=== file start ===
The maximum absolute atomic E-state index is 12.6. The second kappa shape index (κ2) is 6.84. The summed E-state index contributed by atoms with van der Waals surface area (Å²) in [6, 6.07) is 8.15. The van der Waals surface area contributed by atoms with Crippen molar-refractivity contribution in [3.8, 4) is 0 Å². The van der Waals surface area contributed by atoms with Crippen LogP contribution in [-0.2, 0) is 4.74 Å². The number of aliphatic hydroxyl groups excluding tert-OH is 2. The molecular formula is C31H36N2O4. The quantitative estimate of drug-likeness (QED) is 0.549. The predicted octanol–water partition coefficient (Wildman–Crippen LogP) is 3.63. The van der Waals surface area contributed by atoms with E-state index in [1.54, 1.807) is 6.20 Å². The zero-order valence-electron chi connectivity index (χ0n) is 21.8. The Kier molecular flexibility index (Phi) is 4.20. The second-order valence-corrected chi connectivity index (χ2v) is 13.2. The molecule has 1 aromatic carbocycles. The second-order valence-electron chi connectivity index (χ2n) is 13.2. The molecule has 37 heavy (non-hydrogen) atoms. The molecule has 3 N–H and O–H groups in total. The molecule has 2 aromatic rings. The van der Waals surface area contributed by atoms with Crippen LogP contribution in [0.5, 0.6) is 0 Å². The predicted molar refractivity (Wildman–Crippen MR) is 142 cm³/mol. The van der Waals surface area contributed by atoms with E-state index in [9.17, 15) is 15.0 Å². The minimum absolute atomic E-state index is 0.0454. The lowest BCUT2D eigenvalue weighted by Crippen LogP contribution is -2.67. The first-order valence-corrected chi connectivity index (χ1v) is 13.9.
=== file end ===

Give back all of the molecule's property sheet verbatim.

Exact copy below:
The maximum absolute atomic E-state index is 12.6. The second kappa shape index (κ2) is 6.84. The summed E-state index contributed by atoms with van der Waals surface area (Å²) in [6, 6.07) is 8.15. The van der Waals surface area contributed by atoms with Crippen molar-refractivity contribution in [3.8, 4) is 0 Å². The van der Waals surface area contributed by atoms with Crippen LogP contribution in [-0.2, 0) is 4.74 Å². The number of aliphatic hydroxyl groups excluding tert-OH is 2. The molecular formula is C31H36N2O4. The quantitative estimate of drug-likeness (QED) is 0.549. The predicted octanol–water partition coefficient (Wildman–Crippen LogP) is 3.63. The van der Waals surface area contributed by atoms with E-state index in [1.54, 1.807) is 6.20 Å². The zero-order valence-electron chi connectivity index (χ0n) is 21.8. The Kier molecular flexibility index (Phi) is 4.20. The second-order valence-corrected chi connectivity index (χ2v) is 13.2. The molecule has 1 aromatic carbocycles. The second-order valence-electron chi connectivity index (χ2n) is 13.2. The molecule has 37 heavy (non-hydrogen) atoms. The molecule has 3 N–H and O–H groups in total. The molecule has 2 aromatic rings. The van der Waals surface area contributed by atoms with Crippen LogP contribution in [0.5, 0.6) is 0 Å². The predicted molar refractivity (Wildman–Crippen MR) is 142 cm³/mol. The van der Waals surface area contributed by atoms with E-state index in [9.17, 15) is 15.0 Å². The minimum absolute atomic E-state index is 0.0454. The lowest BCUT2D eigenvalue weighted by Crippen LogP contribution is -2.67. The first-order valence-corrected chi connectivity index (χ1v) is 13.9.